On Kawara (1933–2014)

TO SPEAK OF THE WORK OF On Kawara is, in certain respects, to speak of the life—and now, of the death. The artist’s passing deepens an absence that some might say was already there, for he spent the last half century strategically avoiding the public eye. The nature of his art is fairly well known, although it is generally seen in small, refined doses, and its visibility comes and goes: But for an ongoing installation of paintings at Dia:Beacon, the work is shown sporadically in galleries and museums and otherwise can be hard to find.

Kawara was a young star of the postwar Tokyo avant-garde, but he came to consider his early work—precise post-Surrealist representations of bodies (and body parts) floating through “bathroom” and “warehouse” spaces—to be a closed book. In essays he wrote for the Japanese art press during the 1950s, his frustration with the limitations of that work (and much of the new art that surrounded him in Japan) is clear. In 1964, after a period of travel, first to Mexico City and then Paris, Kawara settled in New York, where his friends and acquaintances came to include practitioners of Conceptual art. There he reinvented himself. In 1966, his work began to take a form that would never change. Several categories emerged, including calendars, maps, and lists or inventories, as well as personal communications in the form of tourist postcards and telegrams, each bearing the same message: respectively, I GOT UP AT (produced with a rubber stamp and followed by the time at which said event transpired) and I AM STILL ALIVE. Such works are markers that designate little more—yet nothing less—than Kawara’s very being in the world. At the heart of this practice lies painting: the “Today” series, consisting of paintings inscribed in white acrylic paint against a monochrome ground solely with the date on which the work was made. The palette (variants of very dark gray, blue, and red) and the range of dimensions were predetermined and strict, although colors were hand mixed, and the paintings were produced according to a quasi-rote process supported by fastidious technique. A painting was finished in the course of a given day, or it was destroyed. On some days, two, and very occasionally three were made. Many are stored in hand-formed boxes lined with a cutting from the day’s press.

These terms are simple enough on their face. Yet, in attempting to compose a responsible account of Kawara’s work, it is difficult to be concise. The Kawara system is a superbly rarefied, gamelike construction nesting within the confines—the coordinates—of the everyday. Kawara the artist is author, subject, and object of scrutiny, yet over the course of decades, Kawara the man remained deliberately unrevealed. The subjectivity of the work is explicit, but its personal content consists exclusively of a schematic account of the artist’s whereabouts. This anonymity is critical to the abstract dimension of the work’s systemic form. Kawara’s various applications of the daily press (cuttings pasted inside of a painting’s storage box or mounted on notebook pages for the eighteen three-ring binders that comprise the series called “I Read”) served to assimilate the newspaper’s representation of the events of the world to the habits of daily life. The artist’s travels subjected the temporal predictability of the system to the variable of place; Kawara’s movements—he made paintings in over 130 cities, with the date composed in the language of the city in question—exhibit the restless momentum of quasinomadic travel.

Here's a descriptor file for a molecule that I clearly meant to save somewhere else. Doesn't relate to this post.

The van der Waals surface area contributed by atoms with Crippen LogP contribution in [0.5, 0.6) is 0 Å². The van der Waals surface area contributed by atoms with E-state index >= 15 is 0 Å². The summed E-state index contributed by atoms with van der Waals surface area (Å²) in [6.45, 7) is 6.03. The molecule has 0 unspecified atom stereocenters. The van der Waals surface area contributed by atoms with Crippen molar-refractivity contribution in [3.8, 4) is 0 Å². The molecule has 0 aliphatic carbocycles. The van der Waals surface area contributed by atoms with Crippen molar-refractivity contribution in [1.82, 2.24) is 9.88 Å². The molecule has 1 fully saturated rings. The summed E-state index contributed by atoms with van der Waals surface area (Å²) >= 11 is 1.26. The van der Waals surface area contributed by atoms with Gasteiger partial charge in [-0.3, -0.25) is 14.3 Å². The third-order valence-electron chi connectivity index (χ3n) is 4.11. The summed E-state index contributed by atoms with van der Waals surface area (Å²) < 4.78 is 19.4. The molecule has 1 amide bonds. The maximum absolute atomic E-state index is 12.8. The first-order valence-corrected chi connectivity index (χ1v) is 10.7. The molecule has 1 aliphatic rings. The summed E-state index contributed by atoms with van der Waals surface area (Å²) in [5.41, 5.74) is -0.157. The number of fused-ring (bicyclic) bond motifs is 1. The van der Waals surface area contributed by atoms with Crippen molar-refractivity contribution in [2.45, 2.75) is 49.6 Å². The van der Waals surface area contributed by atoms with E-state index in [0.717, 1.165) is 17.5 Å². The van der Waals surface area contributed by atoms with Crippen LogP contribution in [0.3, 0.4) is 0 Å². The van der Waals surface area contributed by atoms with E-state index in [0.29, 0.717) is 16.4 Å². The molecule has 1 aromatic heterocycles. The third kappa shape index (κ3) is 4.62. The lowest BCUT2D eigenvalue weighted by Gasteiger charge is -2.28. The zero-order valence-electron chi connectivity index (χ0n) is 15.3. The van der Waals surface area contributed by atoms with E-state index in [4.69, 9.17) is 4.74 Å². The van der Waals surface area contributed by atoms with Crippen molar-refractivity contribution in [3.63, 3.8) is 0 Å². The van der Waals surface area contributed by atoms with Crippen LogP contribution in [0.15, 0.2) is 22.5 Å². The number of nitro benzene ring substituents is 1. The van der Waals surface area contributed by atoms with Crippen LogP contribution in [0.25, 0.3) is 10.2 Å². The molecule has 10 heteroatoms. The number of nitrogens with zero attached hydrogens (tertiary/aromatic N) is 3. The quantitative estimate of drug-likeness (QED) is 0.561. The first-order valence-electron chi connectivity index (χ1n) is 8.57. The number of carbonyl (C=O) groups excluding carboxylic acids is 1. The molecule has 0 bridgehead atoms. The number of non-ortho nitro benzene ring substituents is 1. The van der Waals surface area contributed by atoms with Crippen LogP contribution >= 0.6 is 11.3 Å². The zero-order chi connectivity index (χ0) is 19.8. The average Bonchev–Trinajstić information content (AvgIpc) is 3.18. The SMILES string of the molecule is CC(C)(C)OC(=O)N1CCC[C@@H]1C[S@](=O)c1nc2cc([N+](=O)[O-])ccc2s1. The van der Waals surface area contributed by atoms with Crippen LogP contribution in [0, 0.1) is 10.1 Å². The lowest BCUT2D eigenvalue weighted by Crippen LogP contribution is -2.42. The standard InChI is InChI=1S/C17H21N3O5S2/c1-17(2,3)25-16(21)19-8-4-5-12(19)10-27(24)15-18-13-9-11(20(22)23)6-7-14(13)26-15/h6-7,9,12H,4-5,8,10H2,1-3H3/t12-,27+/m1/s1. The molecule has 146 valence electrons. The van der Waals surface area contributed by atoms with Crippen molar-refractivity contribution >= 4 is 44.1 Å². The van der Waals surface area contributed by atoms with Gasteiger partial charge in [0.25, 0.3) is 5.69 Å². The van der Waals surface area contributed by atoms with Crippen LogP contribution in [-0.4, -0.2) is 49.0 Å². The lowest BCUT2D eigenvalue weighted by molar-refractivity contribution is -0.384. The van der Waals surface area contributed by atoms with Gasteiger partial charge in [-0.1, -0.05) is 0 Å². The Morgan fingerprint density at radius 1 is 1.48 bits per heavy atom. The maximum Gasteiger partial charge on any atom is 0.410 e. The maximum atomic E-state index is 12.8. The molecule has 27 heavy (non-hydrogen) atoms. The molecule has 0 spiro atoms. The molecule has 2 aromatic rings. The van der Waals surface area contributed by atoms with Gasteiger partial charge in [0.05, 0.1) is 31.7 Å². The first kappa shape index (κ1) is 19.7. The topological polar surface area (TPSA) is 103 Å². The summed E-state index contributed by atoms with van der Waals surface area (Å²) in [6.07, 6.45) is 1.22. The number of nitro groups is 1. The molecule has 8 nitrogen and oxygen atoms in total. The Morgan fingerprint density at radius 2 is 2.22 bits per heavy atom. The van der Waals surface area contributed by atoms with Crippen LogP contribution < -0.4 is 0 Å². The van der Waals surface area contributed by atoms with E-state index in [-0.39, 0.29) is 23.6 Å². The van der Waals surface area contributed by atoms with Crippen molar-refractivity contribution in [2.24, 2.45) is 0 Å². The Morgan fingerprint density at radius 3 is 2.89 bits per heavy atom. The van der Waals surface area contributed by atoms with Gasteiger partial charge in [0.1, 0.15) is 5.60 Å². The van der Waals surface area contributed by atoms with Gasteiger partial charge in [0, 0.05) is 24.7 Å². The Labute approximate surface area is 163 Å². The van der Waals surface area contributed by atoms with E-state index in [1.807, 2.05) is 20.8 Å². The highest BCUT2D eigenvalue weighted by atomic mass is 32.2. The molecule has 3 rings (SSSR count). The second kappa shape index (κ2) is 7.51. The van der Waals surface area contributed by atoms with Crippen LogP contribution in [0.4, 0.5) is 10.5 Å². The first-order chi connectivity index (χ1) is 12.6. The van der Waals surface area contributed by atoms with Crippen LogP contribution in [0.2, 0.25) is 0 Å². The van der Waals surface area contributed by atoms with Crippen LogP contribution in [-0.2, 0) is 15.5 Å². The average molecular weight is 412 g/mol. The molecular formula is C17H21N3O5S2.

The rhythm of the passing days, which structures the work, also establishes a kind of chronological momentum, one that substitutes for anything like formal or stylistic “development.” Yet the work One Million Years, begun in 1969, which consists of two sets of binders with lists of numbers (“One Million Years Past” and “One Million Years Future”) and a public reading that often coincides with an exhibition of Kawara’s other work, sets the day-to-day nature of his activity, which might be said to amount to so much record-keeping, into an unmovable frame of vast, nonhistorical time.

In preparing a forthcoming exhibition of Kawara’s work for the Guggenheim Museum in New York, I worked with the artist. Despite his warm cooperation, he remained an elusive figure. Our familiarity was distant—as much a case of affection and respect, even reverence, on my part as anything else. But this pull between closeness and distance is of a piece with one’s sensation of the work’s power. The genius of Kawara’s practice is that its existentialism is virtually nonrhetorical, a pure expression of the system as game. Yet these means expose a paradox: The everyday, both in personal and in world-historical terms, can be minutely and tenaciously recorded, yet given the inevitability of death, the significance of that which is mundane can still appear to be unfathomable and, perhaps some days more than others, undeniably absurd. I say that, of course, in the wake—and under the influence—of the artist’s unexpected departure. Kawara would never have openly confirmed or denied such a response to his work. We may see fit to believe that the art possesses far-reaching implications, but claims regarding exactly how or why are strictly ours to make. For Kawara, while the rules of his practice were rigorous, and making the work closely resembled an act of meditation, aesthetic activity itself was wholly without pretense. Never was gravity more lightly borne.

Jeffrey Weiss is senior curator at the Solomon R. Guggenheim Museum in New York and an adjunct professor of fine arts at New York University’s Institute of Fine Arts.